Aretha Franklin was born to sing. The daughter of a pastor and a gospel singer, her musical talent was clear from her earliest days in her father’s Detroit church. Aretha sang with a soaring voice that spanned more than three octaves. Her incredible talent and string of hit songs earned her the title “the Queen of Soul.” This Queen was a multi-Grammy winner and the first female inductee to the Rock and Roll Hall of Fame. And there was even more to Aretha than being a singer, songwriter, and pianist: she was an activist, too. Her song “Respect” was an anthem for people fighting for civil rights and women’s rights. With words that sing and art that shines, this vibrant portrait of Aretha Franklin pays her the R-E-S-P-E-C-T this Queen of Soul deserves.

Book available

The Roots of Rap:  16 Bars on the 4 Pillars of Hip-Hop, illustrated by Frank Morrison

The roots of rap and the history of hip-hop have origins that precede DJ Kool Herc and Grandmaster Flash. Kids will learn about how it evolved from folktales, spirituals, and poetry, to the showmanship of James Brown, to the culture of graffiti art and break dancing that formed around the art form and gave birth to the musical artists we know today. Written in lyrical rhythm by award-winning author and poet Carole Boston Weatherford and complete with flowing, vibrant illustrations by Frank Morrison, this book beautifully illustrates how hip-hop is a language spoken the whole world ’round, it and features a foreword by Swizz Beatz, a Grammy Award winning American hip-hop rapper, DJ, and record producer.

Book available

Schomburg:  The Man Who Built a Library, illustrated by Eric Velasquez

Amid the scholars, poets, authors, and artists of the Harlem Renaissance stood an Afro-Puerto Rican named Arturo Schomburg. This law clerk’s life’s passion was to collect books, letters, music, and art from Africa and the African diaspora and to bring to light the achievements of people of African descent throughout the ages. When Schomburg’s collection became so big that it began to overflow his house (and his wife threatened to mutiny), he turned to the New York Public Library, where he created and curated a collection that was the cornerstone of a new Negro Division. A century later, his groundbreaking collection, known as the Schomburg Center for Research in Black Culture, has become a beacon to scholars all over the world.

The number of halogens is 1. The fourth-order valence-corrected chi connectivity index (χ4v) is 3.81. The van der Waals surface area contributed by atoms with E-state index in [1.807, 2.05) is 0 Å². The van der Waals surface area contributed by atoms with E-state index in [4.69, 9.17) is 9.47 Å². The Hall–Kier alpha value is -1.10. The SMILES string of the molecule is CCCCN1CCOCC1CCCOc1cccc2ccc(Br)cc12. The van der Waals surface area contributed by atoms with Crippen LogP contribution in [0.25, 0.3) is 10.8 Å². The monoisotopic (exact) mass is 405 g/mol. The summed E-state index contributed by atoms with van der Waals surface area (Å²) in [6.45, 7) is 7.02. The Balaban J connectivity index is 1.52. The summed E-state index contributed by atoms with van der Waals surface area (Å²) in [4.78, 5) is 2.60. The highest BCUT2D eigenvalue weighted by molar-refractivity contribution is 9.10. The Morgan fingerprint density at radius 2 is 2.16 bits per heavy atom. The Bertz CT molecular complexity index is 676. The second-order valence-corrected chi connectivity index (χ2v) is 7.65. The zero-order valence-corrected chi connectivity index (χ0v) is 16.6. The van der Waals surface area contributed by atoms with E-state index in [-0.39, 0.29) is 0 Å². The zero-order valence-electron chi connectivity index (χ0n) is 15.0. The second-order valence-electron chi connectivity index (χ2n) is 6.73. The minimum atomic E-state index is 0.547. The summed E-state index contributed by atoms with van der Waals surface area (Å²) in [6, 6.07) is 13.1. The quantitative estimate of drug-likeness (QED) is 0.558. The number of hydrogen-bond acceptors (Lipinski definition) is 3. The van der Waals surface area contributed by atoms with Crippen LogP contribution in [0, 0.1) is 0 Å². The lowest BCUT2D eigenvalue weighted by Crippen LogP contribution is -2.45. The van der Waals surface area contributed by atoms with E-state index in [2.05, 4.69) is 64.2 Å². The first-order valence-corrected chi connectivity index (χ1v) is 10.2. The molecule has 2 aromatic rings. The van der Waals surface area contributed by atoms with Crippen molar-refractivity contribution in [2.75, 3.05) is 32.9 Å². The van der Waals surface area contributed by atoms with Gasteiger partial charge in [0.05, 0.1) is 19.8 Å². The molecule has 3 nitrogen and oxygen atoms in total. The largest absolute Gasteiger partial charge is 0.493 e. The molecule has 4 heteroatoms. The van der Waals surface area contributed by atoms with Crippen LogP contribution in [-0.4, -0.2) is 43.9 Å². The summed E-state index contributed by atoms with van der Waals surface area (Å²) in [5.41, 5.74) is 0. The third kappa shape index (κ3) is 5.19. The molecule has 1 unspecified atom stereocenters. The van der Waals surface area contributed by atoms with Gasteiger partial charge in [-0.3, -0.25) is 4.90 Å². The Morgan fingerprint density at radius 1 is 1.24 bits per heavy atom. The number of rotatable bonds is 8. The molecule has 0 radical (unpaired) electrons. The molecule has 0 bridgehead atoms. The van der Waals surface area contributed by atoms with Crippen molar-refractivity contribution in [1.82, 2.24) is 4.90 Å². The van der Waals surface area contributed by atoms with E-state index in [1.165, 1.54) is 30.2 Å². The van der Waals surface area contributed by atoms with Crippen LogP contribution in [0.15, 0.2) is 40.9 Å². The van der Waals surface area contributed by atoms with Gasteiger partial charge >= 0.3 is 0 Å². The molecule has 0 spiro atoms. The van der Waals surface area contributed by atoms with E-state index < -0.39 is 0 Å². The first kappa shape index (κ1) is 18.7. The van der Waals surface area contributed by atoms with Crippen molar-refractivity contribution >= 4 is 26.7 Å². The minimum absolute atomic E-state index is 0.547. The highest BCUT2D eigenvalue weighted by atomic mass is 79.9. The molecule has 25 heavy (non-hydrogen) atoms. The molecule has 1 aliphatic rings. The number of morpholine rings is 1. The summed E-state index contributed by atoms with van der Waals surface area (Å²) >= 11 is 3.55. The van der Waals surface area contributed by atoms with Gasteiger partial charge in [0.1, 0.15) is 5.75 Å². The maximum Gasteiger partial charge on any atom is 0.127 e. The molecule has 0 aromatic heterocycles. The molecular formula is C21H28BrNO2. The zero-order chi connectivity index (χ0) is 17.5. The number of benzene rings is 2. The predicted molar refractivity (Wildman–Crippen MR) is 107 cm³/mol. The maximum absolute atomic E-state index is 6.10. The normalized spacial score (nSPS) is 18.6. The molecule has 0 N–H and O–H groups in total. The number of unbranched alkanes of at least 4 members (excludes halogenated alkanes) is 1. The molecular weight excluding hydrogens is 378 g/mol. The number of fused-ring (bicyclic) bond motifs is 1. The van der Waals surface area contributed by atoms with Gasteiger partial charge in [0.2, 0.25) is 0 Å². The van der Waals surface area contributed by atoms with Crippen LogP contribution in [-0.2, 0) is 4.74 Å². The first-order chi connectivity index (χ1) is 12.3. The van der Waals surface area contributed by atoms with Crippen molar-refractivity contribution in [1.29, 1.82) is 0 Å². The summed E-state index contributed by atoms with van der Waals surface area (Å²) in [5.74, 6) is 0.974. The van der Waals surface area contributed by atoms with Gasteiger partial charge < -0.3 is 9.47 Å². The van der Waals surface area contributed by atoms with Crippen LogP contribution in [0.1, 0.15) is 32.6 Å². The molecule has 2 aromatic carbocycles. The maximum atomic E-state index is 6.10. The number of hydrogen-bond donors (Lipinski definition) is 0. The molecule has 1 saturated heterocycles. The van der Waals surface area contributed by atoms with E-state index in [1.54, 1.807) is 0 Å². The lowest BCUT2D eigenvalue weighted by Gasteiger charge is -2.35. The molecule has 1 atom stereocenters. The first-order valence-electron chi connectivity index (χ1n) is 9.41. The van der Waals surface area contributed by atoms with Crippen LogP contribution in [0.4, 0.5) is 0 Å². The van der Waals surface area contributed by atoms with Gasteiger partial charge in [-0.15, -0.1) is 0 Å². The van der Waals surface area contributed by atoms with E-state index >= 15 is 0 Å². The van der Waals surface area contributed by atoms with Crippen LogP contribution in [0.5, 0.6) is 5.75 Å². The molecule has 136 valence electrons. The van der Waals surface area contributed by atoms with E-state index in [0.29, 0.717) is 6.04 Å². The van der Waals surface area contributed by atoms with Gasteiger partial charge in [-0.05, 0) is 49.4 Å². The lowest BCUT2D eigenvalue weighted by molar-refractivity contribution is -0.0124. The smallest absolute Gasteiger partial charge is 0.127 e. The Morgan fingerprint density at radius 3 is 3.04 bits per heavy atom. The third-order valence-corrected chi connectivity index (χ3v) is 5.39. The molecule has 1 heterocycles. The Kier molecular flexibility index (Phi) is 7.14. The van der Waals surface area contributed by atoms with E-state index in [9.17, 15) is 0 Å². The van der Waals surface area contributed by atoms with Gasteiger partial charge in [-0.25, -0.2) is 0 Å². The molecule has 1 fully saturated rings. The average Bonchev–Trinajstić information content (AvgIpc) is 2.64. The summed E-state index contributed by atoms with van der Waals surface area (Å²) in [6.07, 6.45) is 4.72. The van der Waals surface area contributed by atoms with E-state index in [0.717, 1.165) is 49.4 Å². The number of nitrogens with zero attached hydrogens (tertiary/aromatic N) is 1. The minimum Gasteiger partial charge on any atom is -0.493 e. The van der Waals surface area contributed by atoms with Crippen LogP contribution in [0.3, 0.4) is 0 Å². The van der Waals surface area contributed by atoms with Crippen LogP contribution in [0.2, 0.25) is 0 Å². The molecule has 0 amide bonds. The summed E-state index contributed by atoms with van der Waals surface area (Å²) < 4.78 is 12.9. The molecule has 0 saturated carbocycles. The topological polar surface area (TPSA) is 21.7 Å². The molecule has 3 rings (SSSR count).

Book available
E-Book available on Overdrive
Read along video available on Hoopla

Unspeakable:  The Tulsa Race Massacre, illustrated by Floyd Cooper

Celebrated author Carole Boston Weatherford and illustrator Floyd Cooper provide a powerful look at the Tulsa Race Massacre, one of the worst incidents of racial violence in our nation’s history. The book traces the history of African Americans in Tulsa’s Greenwood district and chronicles the devastation that occurred in 1921 when a white mob attacked the Black community. News of what happened was largely suppressed, and no official investigation occurred for seventy-five years. This picture book sensitively introduces young readers to this tragedy and concludes with a call for a better future.

Book available
E-Book available on Overdrive

Voice of Freedom:  Fannie Lou Hamer, The Spirit of the Civil Rights Movement, illustrated by Ekua Holmes

  • A 2016 Caldecott Honor Book
  • A 2016 Robert F. Sibert Honor Book
  • A 2016 John Steptoe New Talent Illustrator Award Winner

Despite fierce prejudice and abuse, even being beaten to within an inch of her life, Fannie Lou Hamer was a champion of civil rights from the 1950s until her death in 1977. Integral to the Freedom Summer of 1964, Ms. Hamer gave a speech at the Democratic National Convention that, despite President Johnson’s interference, aired on national TV news and spurred the nation to support the Freedom Democrats. Featuring vibrant mixed-media art full of intricate detail, Voice of Freedom celebrates Fannie Lou Hamer’s life and legacy with a message of hope, determination, and strength.

Book available
Read along video available on Hoopla

You Can Fly:  The Tuskegee Airmen, illustrated by Jeffery Boston Weatherford

From training days in Alabama to combat on the front lines in Europe, this is the story of the Tuskegee Airmen, the groundbreaking African-American pilots of World War II. In vibrant second-person poems, Carole Boston Weatherford teams up for the first time with her son, artist Jeffery Weatherford, in a powerful and inspiring book that allows readers to fly, too.

Book available